I dont blame you. Ill watch you walk away just as I might have been about to ask if you knew where the nearest police station is, or if there is a telephone nearby, or a hospital. I know Im unsettling. Maybe its because I know something you dont, though it secures me no advantage. Its only the knowledge that some other knowledge eludes me. Its nothing more than an awareness of questions that the happenstance of some lives and not othersmine, say, and not yoursposes for some people and not for others.

Such as, where do I pick up the story of a life that should be over, but isnt? If events have halted a lifes narrative as utterly as death itself, how do I go on as if I believed in mere continuation, never mind solace and amends? You wont know. So I wont detain you by saying, Oh, excuse me! Could you help? Im afraid something has happened.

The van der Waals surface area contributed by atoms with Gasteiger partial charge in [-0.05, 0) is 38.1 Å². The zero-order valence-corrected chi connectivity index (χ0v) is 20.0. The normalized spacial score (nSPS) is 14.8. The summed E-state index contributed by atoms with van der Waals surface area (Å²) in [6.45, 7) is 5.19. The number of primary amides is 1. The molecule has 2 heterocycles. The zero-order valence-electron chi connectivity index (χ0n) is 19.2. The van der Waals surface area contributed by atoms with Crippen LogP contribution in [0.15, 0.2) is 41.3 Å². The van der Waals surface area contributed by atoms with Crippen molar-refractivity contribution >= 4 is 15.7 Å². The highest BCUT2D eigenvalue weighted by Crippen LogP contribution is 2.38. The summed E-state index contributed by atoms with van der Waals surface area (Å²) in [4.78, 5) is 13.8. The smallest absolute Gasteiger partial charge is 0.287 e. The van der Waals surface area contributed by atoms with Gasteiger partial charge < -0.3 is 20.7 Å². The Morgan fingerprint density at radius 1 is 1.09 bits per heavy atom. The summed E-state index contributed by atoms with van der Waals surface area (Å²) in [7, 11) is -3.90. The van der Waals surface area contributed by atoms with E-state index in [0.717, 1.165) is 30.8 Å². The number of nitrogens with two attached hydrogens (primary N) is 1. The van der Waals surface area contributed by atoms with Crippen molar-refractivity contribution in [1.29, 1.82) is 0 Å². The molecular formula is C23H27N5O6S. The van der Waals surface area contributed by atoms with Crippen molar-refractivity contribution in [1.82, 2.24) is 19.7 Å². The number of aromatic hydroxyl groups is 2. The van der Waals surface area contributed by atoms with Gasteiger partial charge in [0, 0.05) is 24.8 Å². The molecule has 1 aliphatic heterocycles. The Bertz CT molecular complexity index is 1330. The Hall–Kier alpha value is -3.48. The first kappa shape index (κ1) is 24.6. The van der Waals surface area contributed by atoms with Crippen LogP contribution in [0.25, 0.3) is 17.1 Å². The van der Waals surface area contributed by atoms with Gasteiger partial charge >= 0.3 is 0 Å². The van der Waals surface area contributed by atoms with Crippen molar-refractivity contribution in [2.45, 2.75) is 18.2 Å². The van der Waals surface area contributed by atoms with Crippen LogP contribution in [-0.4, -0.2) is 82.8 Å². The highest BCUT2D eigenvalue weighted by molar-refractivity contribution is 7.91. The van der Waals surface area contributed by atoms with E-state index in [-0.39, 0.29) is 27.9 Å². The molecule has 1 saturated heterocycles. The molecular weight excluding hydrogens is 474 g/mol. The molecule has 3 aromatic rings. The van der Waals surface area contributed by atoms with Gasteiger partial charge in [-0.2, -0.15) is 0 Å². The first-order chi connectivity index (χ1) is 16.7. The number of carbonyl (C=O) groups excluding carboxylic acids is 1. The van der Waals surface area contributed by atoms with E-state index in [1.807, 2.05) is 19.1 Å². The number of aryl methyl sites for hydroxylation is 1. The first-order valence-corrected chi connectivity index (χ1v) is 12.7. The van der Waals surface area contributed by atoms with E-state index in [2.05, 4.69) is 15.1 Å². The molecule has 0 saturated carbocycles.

I wont call after you to tell you how weary I am, Ill settle back and wait out another day. To pass the time, from somewhere in my baggage Ill bring out bundles of thumbed papers secured under rubber bands and Ill fret over ordering and reordering them, rereading this or that grubby old letter as if it might contain something new. And Ill sink into wondering again, asking myself the same questions and finding them still unanswerable.

27 Cardigan Avenue

living room

8th May

Dear Ruth

Were the flowers satisfactory? I just got white ones, you know Im no good with colors. Were they the right thing?

Writing this isnt my idea its Caroles. You dont know Carole.

Well cant think of anything else for now.

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Rowena, March 22, 2008 (view all comments by Rowena)